Trois Couleurs: Rouge (1994, Krzysztof Kieslowski) A
All good things must come to an end. A truer statement was never made. Movie trilogies often run out of gas by the third and final instalment, which makes it very difficult to find the ones made up of three genuinely good chapters. Of course, with Polish writer director Krzysztof Kieslowski at the helm of this Three Colours trilogy, I think it could have been guessed from the outset that the game would be played differently. With Three Colours: Red , Kieslowski remains faithful to the blueprints which made the first two films successful and memorable, while adding some extra layers of character complexities and a thematic resonance that not only helps the film stand on its own, but also feel like a satisfying and logical conclusion to the trilogy.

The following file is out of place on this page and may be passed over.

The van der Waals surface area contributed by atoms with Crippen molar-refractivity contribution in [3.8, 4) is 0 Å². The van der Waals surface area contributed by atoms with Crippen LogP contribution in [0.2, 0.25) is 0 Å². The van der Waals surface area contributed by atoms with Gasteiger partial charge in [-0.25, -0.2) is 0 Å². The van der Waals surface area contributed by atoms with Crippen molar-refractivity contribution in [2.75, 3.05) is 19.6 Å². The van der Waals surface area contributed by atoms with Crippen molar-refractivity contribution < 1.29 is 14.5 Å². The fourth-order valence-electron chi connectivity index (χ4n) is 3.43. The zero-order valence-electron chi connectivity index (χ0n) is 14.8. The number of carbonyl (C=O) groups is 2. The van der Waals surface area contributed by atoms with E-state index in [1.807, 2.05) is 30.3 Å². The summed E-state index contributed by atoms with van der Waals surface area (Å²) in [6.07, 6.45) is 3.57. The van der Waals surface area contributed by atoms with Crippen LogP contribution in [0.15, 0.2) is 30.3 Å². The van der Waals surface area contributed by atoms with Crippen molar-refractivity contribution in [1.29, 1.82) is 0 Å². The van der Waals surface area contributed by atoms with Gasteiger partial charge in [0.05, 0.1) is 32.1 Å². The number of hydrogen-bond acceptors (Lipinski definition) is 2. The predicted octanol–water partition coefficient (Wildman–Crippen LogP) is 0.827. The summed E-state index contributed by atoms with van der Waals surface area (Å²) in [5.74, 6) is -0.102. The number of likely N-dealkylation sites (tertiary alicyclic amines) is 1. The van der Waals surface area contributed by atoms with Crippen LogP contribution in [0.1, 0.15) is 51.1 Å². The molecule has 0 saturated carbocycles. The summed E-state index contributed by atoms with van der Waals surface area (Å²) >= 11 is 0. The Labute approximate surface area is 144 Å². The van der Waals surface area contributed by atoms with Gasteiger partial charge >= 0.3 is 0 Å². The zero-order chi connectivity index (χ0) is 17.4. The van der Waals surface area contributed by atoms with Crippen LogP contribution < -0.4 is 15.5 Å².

The colour red as found on the famous French flag signifies fraternity. Friendship, understanding, respect, support, love, and all those mushy things that we all hope to give and receive from our fellow community members. But those don’t always come with the territory. They can, provided that one lives in a nice neighbourhood and is brought up by good parenting, but even those ingredients cannot guarantee that fraternity will be found and felt with every person one meets. Sometimes the bonds that tie us together have to be discovered. They have to be dug up, dusted off and given a new paint job before we can safely say that our sense of fraternity is truly there, holding us together. In essence, it has to be worked on, not only to build, but also to preserve.